Maybe, although I doubt it. Leaving aside that “AI” is probably grossly-overrated vaporware, not only does this seem to contradict the problem Lyons identifies, that increasing complexity inevitably leads to failure, but in America (though less so in China, which as I say does not have a Left ideology anymore), basic competency is disappearing due to ideology. Moreover, the same technology used by the managerial class to control the narrative also allows citizen communication outside government control in a way inconceivable thirty years ago, which under the right circumstances will accelerate failure of the system and fracture of the managerial class.

Yes, the regime tries hard to deplatform and debank enemies, and there are several high-profile examples. Yes, centralized digital currency is a threat in this regard. Yes, this is all a deliberate plan to exert total control (even if the average regime functionary is merely reacting to incentives to ensure his own prestige and employment, not playing a knowing part in a conspiratorial master plan). But it seems likely to me that such further expansion of government control, in America at least, is likely to lead to diminishing, or negative, returns to the regime—especially if the economy turns sour, as seems inevitable, and the masses snap out of the sedation of cheap consumer goods and Netflix. That something approaching fifty percent of voters believe that Donald Trump was cheated out of being elected in 2020, despite the greatest propaganda campaign in human history being mounted and implemented to convince them otherwise, suggests Americans can’t be treated like malleable clay forever.

Lyons ends by citing George Orwell on Burnham, in a 1946 essay. He quotes Orwell frighteningly and incisively describing the end position of managerial society, in a summary which obviously underlay and closely resembles the society of Orwell’s 1984 (published in 1948). Lyons concludes “Now that world is taking shape.” But what Lyons does not say is that Orwell’s essay was titled “Second Thoughts on James Burnham,” and was actually highly critical of Burnham and his thesis—not so much his analysis, but of his prediction that this was both the inevitable future and it would replace all other political systems, that it was an evolutionary peak. Most notably, Lyons omits Orwell’s castigation of Burnham for always “predicting the continuation of the thing that is happening,” and his suggestion that in Burnham’s thought, “Power worship blurs political judgment because it leads, almost unavoidably, to the belief that present trends will continue.”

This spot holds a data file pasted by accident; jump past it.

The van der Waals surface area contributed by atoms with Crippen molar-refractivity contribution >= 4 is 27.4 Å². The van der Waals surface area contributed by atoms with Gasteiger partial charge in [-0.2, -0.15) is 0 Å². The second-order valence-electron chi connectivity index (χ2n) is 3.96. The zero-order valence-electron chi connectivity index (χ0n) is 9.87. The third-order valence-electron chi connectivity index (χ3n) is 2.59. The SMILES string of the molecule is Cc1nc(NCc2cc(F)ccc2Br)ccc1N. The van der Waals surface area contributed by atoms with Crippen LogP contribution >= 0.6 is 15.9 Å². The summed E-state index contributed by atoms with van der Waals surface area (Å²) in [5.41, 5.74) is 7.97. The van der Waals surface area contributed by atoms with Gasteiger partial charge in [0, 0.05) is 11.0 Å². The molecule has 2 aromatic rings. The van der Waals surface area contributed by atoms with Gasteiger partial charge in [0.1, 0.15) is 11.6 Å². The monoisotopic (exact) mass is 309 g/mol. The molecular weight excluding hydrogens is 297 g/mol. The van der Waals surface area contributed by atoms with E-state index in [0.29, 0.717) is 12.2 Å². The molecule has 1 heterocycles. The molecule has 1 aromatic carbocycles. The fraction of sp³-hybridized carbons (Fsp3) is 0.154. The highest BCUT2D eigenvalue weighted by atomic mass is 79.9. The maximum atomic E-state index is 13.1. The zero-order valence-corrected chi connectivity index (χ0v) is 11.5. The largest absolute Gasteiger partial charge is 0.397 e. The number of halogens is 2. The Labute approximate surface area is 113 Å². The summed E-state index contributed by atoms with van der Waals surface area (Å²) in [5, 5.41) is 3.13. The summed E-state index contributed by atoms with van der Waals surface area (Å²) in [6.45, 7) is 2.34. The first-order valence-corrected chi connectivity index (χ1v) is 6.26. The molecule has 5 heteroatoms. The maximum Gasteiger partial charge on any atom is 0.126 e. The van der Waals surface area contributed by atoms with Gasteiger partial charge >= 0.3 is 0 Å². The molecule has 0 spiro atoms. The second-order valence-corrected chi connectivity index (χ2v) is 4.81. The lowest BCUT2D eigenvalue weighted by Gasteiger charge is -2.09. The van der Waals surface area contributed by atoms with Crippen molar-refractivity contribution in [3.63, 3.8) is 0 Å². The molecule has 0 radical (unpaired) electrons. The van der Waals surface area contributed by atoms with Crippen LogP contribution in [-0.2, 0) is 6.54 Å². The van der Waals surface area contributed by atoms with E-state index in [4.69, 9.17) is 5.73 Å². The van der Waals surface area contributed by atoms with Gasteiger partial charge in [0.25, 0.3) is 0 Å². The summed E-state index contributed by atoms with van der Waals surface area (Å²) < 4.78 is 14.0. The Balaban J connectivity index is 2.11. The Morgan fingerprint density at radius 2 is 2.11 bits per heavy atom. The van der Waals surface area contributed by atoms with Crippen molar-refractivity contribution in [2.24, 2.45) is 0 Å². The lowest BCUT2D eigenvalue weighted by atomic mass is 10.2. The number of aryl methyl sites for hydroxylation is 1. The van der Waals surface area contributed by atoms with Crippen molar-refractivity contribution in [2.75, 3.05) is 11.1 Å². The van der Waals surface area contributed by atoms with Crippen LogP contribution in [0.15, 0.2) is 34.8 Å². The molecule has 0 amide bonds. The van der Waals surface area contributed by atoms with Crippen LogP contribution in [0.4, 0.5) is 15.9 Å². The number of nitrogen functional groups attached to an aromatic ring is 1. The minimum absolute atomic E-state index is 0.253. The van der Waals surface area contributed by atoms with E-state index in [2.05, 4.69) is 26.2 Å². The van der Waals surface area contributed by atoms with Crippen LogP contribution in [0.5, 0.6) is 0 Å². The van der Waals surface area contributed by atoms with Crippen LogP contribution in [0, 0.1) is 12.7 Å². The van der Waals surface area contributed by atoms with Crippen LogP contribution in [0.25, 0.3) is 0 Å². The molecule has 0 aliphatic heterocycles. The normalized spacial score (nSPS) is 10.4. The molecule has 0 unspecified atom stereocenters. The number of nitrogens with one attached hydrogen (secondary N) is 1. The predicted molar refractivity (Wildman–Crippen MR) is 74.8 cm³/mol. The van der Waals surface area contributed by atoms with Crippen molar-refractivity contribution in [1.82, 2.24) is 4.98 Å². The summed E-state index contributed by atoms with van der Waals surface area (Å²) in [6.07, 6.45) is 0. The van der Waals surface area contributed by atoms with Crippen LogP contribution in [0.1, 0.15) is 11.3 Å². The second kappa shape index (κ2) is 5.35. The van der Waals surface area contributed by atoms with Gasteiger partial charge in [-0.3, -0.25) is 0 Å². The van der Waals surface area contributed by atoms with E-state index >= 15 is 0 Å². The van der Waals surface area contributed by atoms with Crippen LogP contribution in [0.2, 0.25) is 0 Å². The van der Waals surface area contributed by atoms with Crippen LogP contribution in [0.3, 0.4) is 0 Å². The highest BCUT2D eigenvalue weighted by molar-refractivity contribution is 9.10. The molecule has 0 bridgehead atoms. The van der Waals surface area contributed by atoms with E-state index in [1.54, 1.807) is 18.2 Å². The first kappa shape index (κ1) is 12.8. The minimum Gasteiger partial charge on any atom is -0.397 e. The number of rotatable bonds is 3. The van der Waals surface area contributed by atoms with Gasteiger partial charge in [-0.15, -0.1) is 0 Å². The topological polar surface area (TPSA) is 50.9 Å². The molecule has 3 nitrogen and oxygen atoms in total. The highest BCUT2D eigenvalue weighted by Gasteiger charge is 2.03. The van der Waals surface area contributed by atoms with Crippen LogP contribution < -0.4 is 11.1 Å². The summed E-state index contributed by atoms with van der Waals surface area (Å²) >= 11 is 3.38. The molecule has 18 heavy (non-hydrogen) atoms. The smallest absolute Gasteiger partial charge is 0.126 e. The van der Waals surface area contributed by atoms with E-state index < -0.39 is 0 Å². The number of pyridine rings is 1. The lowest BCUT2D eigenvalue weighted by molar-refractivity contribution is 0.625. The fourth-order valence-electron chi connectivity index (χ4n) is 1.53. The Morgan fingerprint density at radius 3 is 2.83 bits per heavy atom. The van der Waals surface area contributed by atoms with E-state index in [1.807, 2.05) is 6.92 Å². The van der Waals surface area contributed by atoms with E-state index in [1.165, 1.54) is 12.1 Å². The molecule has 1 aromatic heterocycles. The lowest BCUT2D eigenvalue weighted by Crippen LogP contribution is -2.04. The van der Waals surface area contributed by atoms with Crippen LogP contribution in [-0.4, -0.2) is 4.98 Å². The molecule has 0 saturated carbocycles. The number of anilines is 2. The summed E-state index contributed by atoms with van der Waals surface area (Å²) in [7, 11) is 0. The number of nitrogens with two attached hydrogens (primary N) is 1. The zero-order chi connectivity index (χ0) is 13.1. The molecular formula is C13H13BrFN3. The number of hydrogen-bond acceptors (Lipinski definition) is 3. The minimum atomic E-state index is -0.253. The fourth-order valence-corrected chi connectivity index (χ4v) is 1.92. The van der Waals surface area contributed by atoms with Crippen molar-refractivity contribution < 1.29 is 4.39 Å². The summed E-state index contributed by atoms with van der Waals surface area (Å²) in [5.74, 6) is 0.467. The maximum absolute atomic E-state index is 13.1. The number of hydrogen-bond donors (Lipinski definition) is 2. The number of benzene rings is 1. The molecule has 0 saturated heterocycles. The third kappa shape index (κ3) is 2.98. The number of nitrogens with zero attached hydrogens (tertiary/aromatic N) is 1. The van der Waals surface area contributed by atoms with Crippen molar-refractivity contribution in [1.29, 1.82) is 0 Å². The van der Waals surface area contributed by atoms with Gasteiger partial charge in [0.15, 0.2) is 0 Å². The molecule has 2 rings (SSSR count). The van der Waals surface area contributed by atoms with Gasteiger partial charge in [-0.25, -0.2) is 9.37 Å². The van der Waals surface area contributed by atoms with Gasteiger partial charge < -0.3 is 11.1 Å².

It is no doubt true that managerialism today seems to have conquered the world, to a degree that we cannot imagine an alternative. But that is a failure of imagination, and a failure to understand history. As Orwell said, in his criticism of Burnham, “Whoever is winning at the moment will always seem to be invincible.” The managerial state cannot survive because it is fundamentally opposed to reality—both in its nature, and in America, in the Left ideology which rules it. Lyons is perhaps not as optimistic as me, even if he opposes the “total techno-state” just as much as I do. He wants us to “reawaken and reassert the flame of the human spirit and reclaim its tradition of and natural right to self-governance,” to “rise up in counter-revolution . . . and tear the false order of managerialism and all its poisonous ideological spawn root and branch from the world forever.” That is a goal I think we can all get behind.

[This article was first published in The American Conservative. You can read that article here, and you should read that magazine regularly, and subscribe.]


You can subscribe to writings published in The Worthy House. In these days of massive censorship, this is wise, even if you normally consume The Worthy House on some other platform.